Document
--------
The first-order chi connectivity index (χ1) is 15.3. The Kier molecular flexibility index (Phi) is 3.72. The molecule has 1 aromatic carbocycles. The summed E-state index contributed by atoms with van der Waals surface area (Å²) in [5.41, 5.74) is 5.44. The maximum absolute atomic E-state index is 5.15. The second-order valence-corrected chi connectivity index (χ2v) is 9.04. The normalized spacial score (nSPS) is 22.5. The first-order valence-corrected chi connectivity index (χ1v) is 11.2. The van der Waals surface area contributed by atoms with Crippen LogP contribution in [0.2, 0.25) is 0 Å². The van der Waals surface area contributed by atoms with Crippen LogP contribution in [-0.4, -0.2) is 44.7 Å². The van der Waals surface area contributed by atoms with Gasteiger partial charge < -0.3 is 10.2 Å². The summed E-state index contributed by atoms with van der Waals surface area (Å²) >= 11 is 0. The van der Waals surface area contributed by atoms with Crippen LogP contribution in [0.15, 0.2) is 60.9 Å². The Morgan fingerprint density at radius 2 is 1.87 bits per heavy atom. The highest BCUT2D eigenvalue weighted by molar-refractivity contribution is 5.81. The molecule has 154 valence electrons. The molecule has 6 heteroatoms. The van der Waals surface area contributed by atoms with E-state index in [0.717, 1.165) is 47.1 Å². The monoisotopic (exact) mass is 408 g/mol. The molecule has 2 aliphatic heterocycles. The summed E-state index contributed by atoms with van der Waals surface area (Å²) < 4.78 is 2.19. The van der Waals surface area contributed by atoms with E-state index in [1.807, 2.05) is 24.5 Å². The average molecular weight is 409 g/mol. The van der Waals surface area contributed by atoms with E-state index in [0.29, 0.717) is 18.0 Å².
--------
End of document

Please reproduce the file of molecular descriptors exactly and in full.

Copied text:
The first-order chi connectivity index (χ1) is 15.3. The Kier molecular flexibility index (Phi) is 3.72. The molecule has 1 aromatic carbocycles. The summed E-state index contributed by atoms with van der Waals surface area (Å²) in [5.41, 5.74) is 5.44. The maximum absolute atomic E-state index is 5.15. The second-order valence-corrected chi connectivity index (χ2v) is 9.04. The normalized spacial score (nSPS) is 22.5. The first-order valence-corrected chi connectivity index (χ1v) is 11.2. The van der Waals surface area contributed by atoms with Crippen LogP contribution in [0.2, 0.25) is 0 Å². The van der Waals surface area contributed by atoms with Crippen LogP contribution in [-0.4, -0.2) is 44.7 Å². The van der Waals surface area contributed by atoms with Gasteiger partial charge < -0.3 is 10.2 Å². The summed E-state index contributed by atoms with van der Waals surface area (Å²) >= 11 is 0. The van der Waals surface area contributed by atoms with Crippen LogP contribution in [0.15, 0.2) is 60.9 Å². The Morgan fingerprint density at radius 2 is 1.87 bits per heavy atom. The highest BCUT2D eigenvalue weighted by molar-refractivity contribution is 5.81. The molecule has 154 valence electrons. The molecule has 6 heteroatoms. The van der Waals surface area contributed by atoms with E-state index in [0.717, 1.165) is 47.1 Å². The monoisotopic (exact) mass is 408 g/mol. The molecule has 2 aliphatic heterocycles. The summed E-state index contributed by atoms with van der Waals surface area (Å²) < 4.78 is 2.19. The van der Waals surface area contributed by atoms with E-state index in [1.807, 2.05) is 24.5 Å². The average molecular weight is 409 g/mol. The van der Waals surface area contributed by atoms with E-state index in [0.29, 0.717) is 18.0 Å².